Interesting... Our Nitrogen from Jupiter, huh? Read on to find out more...
Take a deep breath. About 78 percent of the air you inhaled is the most abundant pure element found on Earth. Besides its role in the atmosphere, it’s used in all sorts of products: fertilizers, propellants, you name it. It's also an essential component of DNA and proteins. It’s called nitrogen.
But it's something of a mystery. The nitrogen found on Earth doesn’t match the nitrogen found in the Sun or in the tails of comets. Those sources have nitrogen isotope fractions that differ from those on Earth. So how did nitrogen get to Earth in the first place, and where did it come from? One clue is that some very ancient meteorites do match the Earth’s isotopic abundances very closely, implying that the nitrogen may have come from an ancient source that wasn't so much interplanetary, but existed before the planets formed.
In a new study, researchers examined an ancient meteorite using techniques called transmission electron microscopy and secondary ion mass spectrometry. These provide a glimpse of the material it contains and revealed that the meteorite contains a mineral called carlsbergite.
The carlsbergite’s characteristics suggest that it was likely formed out of a chromium-bearing metal in the presence of reactive ammonia. The ammonia necessary to form the carlsbergite likely came from ices in the protoplanetary disk, which orbited the early Sun. But, for that reaction to take place, the ammonia would have needed to be melted out of the ice.
The most likely way for the ices to melt would be in the wake of shock waves through the disk. This would have subjected the ices to relatively gentle, yet rapid, heating—allowing them to melt in just the right way to produce this mineral. These shock waves would have been produced by activity in the early Sun and are thought to contribute to the formation of proto-planetary rings, which ultimately condensed into the planets.
The researchers propose in their paper that the ices might have been delivered to the inner part of the Solar System by Jupiter, during its “Grand Tack.” The Grand Tack is a model which proposes that Jupiter went through a period of migration early in its history, toward and then away from the inner Solar System. If so, it could have dragged the nitrogen-bearing ices with it, depositing them where they could later accrete onto the forming Earth.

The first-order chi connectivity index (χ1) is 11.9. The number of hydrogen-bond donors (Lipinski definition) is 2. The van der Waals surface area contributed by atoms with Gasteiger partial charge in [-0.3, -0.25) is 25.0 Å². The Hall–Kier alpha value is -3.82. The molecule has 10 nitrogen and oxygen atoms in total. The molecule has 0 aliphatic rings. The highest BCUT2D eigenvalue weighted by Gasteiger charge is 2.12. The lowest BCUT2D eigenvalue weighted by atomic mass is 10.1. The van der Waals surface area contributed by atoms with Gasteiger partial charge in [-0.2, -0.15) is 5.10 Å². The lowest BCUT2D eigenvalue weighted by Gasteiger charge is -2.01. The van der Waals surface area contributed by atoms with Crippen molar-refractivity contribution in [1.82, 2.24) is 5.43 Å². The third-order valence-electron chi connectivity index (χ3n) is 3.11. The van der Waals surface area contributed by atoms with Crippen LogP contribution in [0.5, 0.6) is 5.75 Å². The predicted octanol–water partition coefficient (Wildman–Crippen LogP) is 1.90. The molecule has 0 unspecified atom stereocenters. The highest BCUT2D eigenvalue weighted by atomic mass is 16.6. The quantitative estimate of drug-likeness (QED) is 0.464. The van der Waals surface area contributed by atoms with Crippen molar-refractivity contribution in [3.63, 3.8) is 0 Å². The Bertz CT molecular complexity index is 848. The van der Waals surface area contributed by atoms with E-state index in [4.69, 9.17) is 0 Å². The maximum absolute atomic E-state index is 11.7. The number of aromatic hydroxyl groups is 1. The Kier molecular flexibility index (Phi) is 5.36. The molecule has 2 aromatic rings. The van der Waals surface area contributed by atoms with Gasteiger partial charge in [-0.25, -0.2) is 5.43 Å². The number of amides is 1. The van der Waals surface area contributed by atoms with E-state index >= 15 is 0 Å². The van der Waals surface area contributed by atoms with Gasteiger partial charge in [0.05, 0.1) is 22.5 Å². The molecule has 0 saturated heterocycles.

Beyond that, there are a few possibilities as to where the nitrogen in the ices came from. They could be the result of the Sun’s nitrogen mixing with the nitrogen found in comets. As mentioned before, both sources are different from Earth in terms of the relative abundances of nitrogen isotopes. They’re also different from each other, as the Sun has more light isotopes and the comets have heavier isotopes. If these sources were somehow mixed together, they might have created the nitrogen seen on Earth today.
It’s also possible that ammonia from outside the Solar System, which started out with very little nitrogen, absorbed some through its exposure to the nitrogen here—only it absorbed a moderate amount, not enough for it to match the nitrogen in comets or in the Sun.
Whatever happened, it also played an important role in the arrival of organic molecules on Earth, which makes it an important piece of the puzzle that is the origin of life. Simple amino acids have been found in a number of settings outside of the Earth. These compounds, arising before the formation of the planet, could have contributed to the origin of life on Earth, making the understanding of the origins of Earth’s nitrogen important to the understanding of the history of life itself.